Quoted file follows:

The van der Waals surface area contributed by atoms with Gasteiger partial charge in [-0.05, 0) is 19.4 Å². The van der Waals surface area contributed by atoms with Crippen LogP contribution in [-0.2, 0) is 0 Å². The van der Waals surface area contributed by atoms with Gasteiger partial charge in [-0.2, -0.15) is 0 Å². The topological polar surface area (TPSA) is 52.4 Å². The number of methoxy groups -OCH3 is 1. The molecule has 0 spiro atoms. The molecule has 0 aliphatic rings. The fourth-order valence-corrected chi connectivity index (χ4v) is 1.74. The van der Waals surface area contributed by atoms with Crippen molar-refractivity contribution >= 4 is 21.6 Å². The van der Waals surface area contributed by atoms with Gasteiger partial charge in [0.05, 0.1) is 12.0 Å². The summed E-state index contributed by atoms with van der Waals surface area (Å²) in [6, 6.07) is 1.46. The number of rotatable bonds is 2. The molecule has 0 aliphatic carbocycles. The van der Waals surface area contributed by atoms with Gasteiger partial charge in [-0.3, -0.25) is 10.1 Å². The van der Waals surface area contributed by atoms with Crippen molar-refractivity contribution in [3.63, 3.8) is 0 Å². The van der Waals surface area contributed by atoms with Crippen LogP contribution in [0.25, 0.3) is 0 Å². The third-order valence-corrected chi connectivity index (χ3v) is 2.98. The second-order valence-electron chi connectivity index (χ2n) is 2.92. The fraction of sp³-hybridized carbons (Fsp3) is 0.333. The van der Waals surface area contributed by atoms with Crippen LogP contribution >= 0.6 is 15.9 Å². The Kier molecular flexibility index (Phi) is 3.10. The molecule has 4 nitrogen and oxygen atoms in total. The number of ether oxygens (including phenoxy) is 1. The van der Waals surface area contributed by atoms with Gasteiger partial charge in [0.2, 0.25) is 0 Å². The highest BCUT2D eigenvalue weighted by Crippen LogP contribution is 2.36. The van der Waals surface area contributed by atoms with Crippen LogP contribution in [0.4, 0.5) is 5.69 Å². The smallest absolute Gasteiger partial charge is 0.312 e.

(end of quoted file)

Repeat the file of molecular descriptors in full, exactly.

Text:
The van der Waals surface area contributed by atoms with Gasteiger partial charge in [-0.05, 0) is 19.4 Å². The van der Waals surface area contributed by atoms with Crippen LogP contribution in [-0.2, 0) is 0 Å². The van der Waals surface area contributed by atoms with Gasteiger partial charge in [-0.2, -0.15) is 0 Å². The topological polar surface area (TPSA) is 52.4 Å². The number of methoxy groups -OCH3 is 1. The molecule has 0 spiro atoms. The molecule has 0 aliphatic rings. The fourth-order valence-corrected chi connectivity index (χ4v) is 1.74. The van der Waals surface area contributed by atoms with Crippen molar-refractivity contribution >= 4 is 21.6 Å². The van der Waals surface area contributed by atoms with Gasteiger partial charge in [0.05, 0.1) is 12.0 Å². The summed E-state index contributed by atoms with van der Waals surface area (Å²) in [6, 6.07) is 1.46. The number of rotatable bonds is 2. The molecule has 0 aliphatic carbocycles. The van der Waals surface area contributed by atoms with Gasteiger partial charge in [-0.3, -0.25) is 10.1 Å². The van der Waals surface area contributed by atoms with Crippen molar-refractivity contribution in [3.63, 3.8) is 0 Å². The van der Waals surface area contributed by atoms with Crippen LogP contribution in [0.25, 0.3) is 0 Å². The third-order valence-corrected chi connectivity index (χ3v) is 2.98. The second-order valence-electron chi connectivity index (χ2n) is 2.92. The fraction of sp³-hybridized carbons (Fsp3) is 0.333. The van der Waals surface area contributed by atoms with Crippen LogP contribution >= 0.6 is 15.9 Å². The Kier molecular flexibility index (Phi) is 3.10. The molecule has 4 nitrogen and oxygen atoms in total. The number of ether oxygens (including phenoxy) is 1. The van der Waals surface area contributed by atoms with Gasteiger partial charge in [0.2, 0.25) is 0 Å². The highest BCUT2D eigenvalue weighted by Crippen LogP contribution is 2.36. The van der Waals surface area contributed by atoms with Crippen LogP contribution in [0.4, 0.5) is 5.69 Å². The smallest absolute Gasteiger partial charge is 0.312 e.